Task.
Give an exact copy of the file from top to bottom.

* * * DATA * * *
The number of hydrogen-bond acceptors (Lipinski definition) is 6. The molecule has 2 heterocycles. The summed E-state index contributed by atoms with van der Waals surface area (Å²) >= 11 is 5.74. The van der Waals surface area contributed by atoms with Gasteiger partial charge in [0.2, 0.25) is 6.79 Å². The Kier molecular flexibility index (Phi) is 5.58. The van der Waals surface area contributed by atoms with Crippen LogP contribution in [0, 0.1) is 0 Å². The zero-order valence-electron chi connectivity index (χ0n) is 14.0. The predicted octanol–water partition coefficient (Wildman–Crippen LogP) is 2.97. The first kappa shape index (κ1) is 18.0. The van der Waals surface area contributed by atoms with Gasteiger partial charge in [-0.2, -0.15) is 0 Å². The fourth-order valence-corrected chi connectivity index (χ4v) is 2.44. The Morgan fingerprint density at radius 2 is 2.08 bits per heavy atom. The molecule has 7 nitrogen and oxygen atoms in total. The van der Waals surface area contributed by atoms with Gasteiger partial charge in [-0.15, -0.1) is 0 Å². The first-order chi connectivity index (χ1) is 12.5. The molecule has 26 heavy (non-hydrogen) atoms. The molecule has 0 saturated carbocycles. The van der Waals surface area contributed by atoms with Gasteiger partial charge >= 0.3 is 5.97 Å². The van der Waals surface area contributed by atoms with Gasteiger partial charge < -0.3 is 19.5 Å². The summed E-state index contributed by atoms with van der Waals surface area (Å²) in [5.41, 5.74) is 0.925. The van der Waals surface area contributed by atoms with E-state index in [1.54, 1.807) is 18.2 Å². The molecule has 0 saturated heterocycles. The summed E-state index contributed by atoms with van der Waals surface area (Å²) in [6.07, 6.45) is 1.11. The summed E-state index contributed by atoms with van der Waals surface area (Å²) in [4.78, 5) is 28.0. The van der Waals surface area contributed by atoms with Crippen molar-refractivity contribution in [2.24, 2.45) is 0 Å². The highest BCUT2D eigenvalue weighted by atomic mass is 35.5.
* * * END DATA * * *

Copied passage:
The number of hydrogen-bond acceptors (Lipinski definition) is 6. The molecule has 2 heterocycles. The summed E-state index contributed by atoms with van der Waals surface area (Å²) >= 11 is 5.74. The van der Waals surface area contributed by atoms with Gasteiger partial charge in [0.2, 0.25) is 6.79 Å². The Kier molecular flexibility index (Phi) is 5.58. The van der Waals surface area contributed by atoms with Crippen LogP contribution in [0, 0.1) is 0 Å². The zero-order valence-electron chi connectivity index (χ0n) is 14.0. The predicted octanol–water partition coefficient (Wildman–Crippen LogP) is 2.97. The first kappa shape index (κ1) is 18.0. The van der Waals surface area contributed by atoms with Gasteiger partial charge in [-0.2, -0.15) is 0 Å². The fourth-order valence-corrected chi connectivity index (χ4v) is 2.44. The Morgan fingerprint density at radius 2 is 2.08 bits per heavy atom. The molecule has 7 nitrogen and oxygen atoms in total. The van der Waals surface area contributed by atoms with Gasteiger partial charge in [-0.15, -0.1) is 0 Å². The first-order chi connectivity index (χ1) is 12.5. The molecule has 26 heavy (non-hydrogen) atoms. The molecule has 0 saturated carbocycles. The van der Waals surface area contributed by atoms with Gasteiger partial charge >= 0.3 is 5.97 Å². The van der Waals surface area contributed by atoms with Gasteiger partial charge < -0.3 is 19.5 Å². The summed E-state index contributed by atoms with van der Waals surface area (Å²) in [5.41, 5.74) is 0.925. The van der Waals surface area contributed by atoms with E-state index in [1.54, 1.807) is 18.2 Å². The molecule has 0 saturated heterocycles. The summed E-state index contributed by atoms with van der Waals surface area (Å²) in [6.07, 6.45) is 1.11. The summed E-state index contributed by atoms with van der Waals surface area (Å²) in [4.78, 5) is 28.0. The van der Waals surface area contributed by atoms with Crippen molar-refractivity contribution in [2.24, 2.45) is 0 Å². The highest BCUT2D eigenvalue weighted by atomic mass is 35.5.